So far, I’ve briefly demoed the Vive and logged multiple sessions with several versions of the Rift. Those forays into VR were spread over months and involved different software, so it’s difficult to compare them directly. That said, they’ve literally been jaw-dropping—I’ve been caught looking up in wonder with my mouth hanging wide open. I’ve also grinned giddily while casually looking down at the apex as I clip a corner at ludicrous speed in Project Cars, frantically shaking my head scanning for bogeys in the heat of an Eve: Valkyrie dogfight, and expertly slicing through digitized produce in the VR equivalent of Fruit Ninja.
It’s not just me; virtual reality has a similar effect on others. The line for our VR demo at PAX Prime perpetually ran around the corner and was often populated with repeat visitors eager for another dose. Players left our demos at ROG Unleashed and CES with similarly wide eyes. When even jaded tech journalists come away impressed, you know VR is something special.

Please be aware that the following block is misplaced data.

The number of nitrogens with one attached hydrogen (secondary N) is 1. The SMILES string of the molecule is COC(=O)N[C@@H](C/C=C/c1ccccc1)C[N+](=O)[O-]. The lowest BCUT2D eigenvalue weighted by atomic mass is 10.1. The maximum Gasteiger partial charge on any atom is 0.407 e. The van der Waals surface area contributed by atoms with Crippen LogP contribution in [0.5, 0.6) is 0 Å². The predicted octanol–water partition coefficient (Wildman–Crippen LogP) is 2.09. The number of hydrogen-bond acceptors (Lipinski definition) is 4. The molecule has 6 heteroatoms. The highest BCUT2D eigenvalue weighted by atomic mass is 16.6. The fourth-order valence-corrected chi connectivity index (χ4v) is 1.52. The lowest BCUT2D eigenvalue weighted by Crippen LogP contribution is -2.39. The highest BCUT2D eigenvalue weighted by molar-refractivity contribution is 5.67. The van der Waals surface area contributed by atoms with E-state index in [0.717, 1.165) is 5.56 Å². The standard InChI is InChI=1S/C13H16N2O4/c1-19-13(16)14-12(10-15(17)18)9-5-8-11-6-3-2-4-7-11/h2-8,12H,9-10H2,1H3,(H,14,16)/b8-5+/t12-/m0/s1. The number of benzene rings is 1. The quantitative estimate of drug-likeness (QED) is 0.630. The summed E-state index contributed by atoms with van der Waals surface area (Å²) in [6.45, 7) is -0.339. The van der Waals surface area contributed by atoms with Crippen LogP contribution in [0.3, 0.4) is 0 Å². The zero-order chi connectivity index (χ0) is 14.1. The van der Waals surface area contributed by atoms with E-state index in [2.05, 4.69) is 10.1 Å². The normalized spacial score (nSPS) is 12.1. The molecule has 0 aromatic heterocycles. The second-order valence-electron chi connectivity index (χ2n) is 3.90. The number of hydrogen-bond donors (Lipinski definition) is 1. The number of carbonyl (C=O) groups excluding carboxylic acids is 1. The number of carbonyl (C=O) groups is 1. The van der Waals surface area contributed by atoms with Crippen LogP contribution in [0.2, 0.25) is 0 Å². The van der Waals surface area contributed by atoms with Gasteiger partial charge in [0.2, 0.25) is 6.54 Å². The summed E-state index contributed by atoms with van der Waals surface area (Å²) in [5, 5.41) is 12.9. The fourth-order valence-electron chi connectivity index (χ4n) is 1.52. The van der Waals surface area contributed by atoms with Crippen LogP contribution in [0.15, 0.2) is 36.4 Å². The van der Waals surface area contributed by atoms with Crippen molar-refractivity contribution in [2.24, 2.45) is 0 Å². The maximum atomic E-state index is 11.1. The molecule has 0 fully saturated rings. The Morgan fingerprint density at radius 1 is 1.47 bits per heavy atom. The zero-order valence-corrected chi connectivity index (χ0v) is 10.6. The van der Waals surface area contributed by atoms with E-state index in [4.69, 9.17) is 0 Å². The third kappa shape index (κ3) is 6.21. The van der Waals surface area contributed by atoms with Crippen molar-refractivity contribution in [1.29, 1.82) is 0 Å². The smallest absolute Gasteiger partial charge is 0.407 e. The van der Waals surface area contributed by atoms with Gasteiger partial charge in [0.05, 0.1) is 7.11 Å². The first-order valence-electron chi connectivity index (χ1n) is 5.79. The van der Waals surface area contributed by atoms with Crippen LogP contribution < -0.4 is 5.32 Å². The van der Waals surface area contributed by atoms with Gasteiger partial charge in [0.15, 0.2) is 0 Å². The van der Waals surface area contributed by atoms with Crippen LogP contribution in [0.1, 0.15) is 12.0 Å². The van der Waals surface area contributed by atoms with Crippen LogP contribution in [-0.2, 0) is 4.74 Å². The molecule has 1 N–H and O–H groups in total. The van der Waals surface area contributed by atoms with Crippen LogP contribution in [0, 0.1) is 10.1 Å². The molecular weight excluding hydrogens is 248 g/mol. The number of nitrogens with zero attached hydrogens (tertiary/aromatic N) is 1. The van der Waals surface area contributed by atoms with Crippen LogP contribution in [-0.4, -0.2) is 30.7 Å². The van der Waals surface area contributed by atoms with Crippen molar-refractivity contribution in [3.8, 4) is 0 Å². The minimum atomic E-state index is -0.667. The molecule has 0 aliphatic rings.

Perhaps the most exciting thing about VR is the fact that it’s not just for games. Virtual reality gives storytellers a new medium that can pull the audience deeper into the drama than ever before. It also has considerable potential for education, businesses, and communication. Imagine learning about the first moon landing by riding shotgun in the Apollo 11 spacecraft, visualizing a new building by exploring its virtual blueprint, and talking to someone across the world like they’re in the same room. The possibilities are limitless.